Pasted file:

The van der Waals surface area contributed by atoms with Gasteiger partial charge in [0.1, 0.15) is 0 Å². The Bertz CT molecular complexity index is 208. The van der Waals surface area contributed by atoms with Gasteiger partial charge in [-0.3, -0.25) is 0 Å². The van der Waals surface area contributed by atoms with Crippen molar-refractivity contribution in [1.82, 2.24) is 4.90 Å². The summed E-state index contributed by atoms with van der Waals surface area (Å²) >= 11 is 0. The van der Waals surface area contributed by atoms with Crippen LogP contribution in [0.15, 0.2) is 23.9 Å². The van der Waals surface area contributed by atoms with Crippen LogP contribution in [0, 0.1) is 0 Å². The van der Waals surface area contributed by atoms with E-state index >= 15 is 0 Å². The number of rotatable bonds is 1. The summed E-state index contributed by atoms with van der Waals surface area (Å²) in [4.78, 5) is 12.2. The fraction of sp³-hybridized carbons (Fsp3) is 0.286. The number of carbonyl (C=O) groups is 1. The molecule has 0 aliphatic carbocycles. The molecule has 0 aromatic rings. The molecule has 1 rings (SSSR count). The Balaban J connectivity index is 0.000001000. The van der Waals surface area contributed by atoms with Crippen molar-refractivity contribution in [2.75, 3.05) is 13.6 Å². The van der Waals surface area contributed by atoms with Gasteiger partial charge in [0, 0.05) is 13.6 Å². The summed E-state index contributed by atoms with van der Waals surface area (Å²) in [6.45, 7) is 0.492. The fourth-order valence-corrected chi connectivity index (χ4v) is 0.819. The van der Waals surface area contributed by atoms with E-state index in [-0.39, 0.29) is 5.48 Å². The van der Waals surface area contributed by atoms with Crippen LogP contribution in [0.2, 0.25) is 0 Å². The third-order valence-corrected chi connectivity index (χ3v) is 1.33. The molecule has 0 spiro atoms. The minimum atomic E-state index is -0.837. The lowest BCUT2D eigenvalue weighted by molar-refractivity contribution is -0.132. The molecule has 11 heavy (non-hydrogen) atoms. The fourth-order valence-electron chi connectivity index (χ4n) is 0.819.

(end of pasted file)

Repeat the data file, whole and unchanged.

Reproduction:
The van der Waals surface area contributed by atoms with Gasteiger partial charge in [0.1, 0.15) is 0 Å². The Bertz CT molecular complexity index is 208. The van der Waals surface area contributed by atoms with Gasteiger partial charge in [-0.3, -0.25) is 0 Å². The van der Waals surface area contributed by atoms with Crippen molar-refractivity contribution in [1.82, 2.24) is 4.90 Å². The summed E-state index contributed by atoms with van der Waals surface area (Å²) >= 11 is 0. The van der Waals surface area contributed by atoms with Crippen LogP contribution in [0.15, 0.2) is 23.9 Å². The van der Waals surface area contributed by atoms with Crippen LogP contribution in [0, 0.1) is 0 Å². The van der Waals surface area contributed by atoms with E-state index >= 15 is 0 Å². The number of rotatable bonds is 1. The summed E-state index contributed by atoms with van der Waals surface area (Å²) in [4.78, 5) is 12.2. The fraction of sp³-hybridized carbons (Fsp3) is 0.286. The number of carbonyl (C=O) groups is 1. The molecule has 0 aliphatic carbocycles. The molecule has 0 aromatic rings. The molecule has 1 rings (SSSR count). The Balaban J connectivity index is 0.000001000. The van der Waals surface area contributed by atoms with Crippen molar-refractivity contribution in [2.75, 3.05) is 13.6 Å². The van der Waals surface area contributed by atoms with Gasteiger partial charge in [0, 0.05) is 13.6 Å². The summed E-state index contributed by atoms with van der Waals surface area (Å²) in [6.45, 7) is 0.492. The fourth-order valence-corrected chi connectivity index (χ4v) is 0.819. The van der Waals surface area contributed by atoms with E-state index in [-0.39, 0.29) is 5.48 Å². The van der Waals surface area contributed by atoms with Crippen LogP contribution in [0.2, 0.25) is 0 Å². The third-order valence-corrected chi connectivity index (χ3v) is 1.33. The molecule has 0 spiro atoms. The minimum atomic E-state index is -0.837. The lowest BCUT2D eigenvalue weighted by molar-refractivity contribution is -0.132. The molecule has 11 heavy (non-hydrogen) atoms. The fourth-order valence-electron chi connectivity index (χ4n) is 0.819.